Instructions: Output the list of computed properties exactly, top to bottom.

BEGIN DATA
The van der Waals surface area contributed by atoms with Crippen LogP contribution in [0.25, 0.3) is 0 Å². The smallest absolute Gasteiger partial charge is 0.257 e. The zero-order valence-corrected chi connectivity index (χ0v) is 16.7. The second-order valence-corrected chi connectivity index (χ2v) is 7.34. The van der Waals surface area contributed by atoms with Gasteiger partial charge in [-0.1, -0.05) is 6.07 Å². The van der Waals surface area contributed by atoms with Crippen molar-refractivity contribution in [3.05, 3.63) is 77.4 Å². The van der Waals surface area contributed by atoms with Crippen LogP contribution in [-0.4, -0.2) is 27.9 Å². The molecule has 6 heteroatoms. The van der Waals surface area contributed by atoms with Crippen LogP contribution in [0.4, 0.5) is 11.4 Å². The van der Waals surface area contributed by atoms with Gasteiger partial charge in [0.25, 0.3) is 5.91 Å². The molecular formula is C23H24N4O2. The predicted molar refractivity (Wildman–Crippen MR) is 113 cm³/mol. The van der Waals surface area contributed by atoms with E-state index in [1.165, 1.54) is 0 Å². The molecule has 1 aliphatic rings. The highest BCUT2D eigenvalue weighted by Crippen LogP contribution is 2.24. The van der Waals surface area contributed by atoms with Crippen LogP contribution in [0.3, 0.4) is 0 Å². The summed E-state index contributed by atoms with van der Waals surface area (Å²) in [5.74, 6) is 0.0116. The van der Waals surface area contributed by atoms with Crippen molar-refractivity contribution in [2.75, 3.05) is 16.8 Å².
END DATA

The van der Waals surface area contributed by atoms with Crippen LogP contribution in [0.25, 0.3) is 0 Å². The smallest absolute Gasteiger partial charge is 0.257 e. The zero-order valence-corrected chi connectivity index (χ0v) is 16.7. The second-order valence-corrected chi connectivity index (χ2v) is 7.34. The van der Waals surface area contributed by atoms with Gasteiger partial charge in [-0.1, -0.05) is 6.07 Å². The van der Waals surface area contributed by atoms with Crippen molar-refractivity contribution in [3.05, 3.63) is 77.4 Å². The van der Waals surface area contributed by atoms with Crippen LogP contribution in [-0.4, -0.2) is 27.9 Å². The molecule has 6 heteroatoms. The van der Waals surface area contributed by atoms with Crippen LogP contribution in [0.4, 0.5) is 11.4 Å². The van der Waals surface area contributed by atoms with Gasteiger partial charge in [0.25, 0.3) is 5.91 Å². The molecular formula is C23H24N4O2. The predicted molar refractivity (Wildman–Crippen MR) is 113 cm³/mol. The van der Waals surface area contributed by atoms with E-state index in [1.165, 1.54) is 0 Å². The molecule has 1 aliphatic rings. The highest BCUT2D eigenvalue weighted by Crippen LogP contribution is 2.24. The van der Waals surface area contributed by atoms with Crippen LogP contribution in [0.3, 0.4) is 0 Å². The summed E-state index contributed by atoms with van der Waals surface area (Å²) in [5.74, 6) is 0.0116. The van der Waals surface area contributed by atoms with Crippen molar-refractivity contribution in [2.75, 3.05) is 16.8 Å².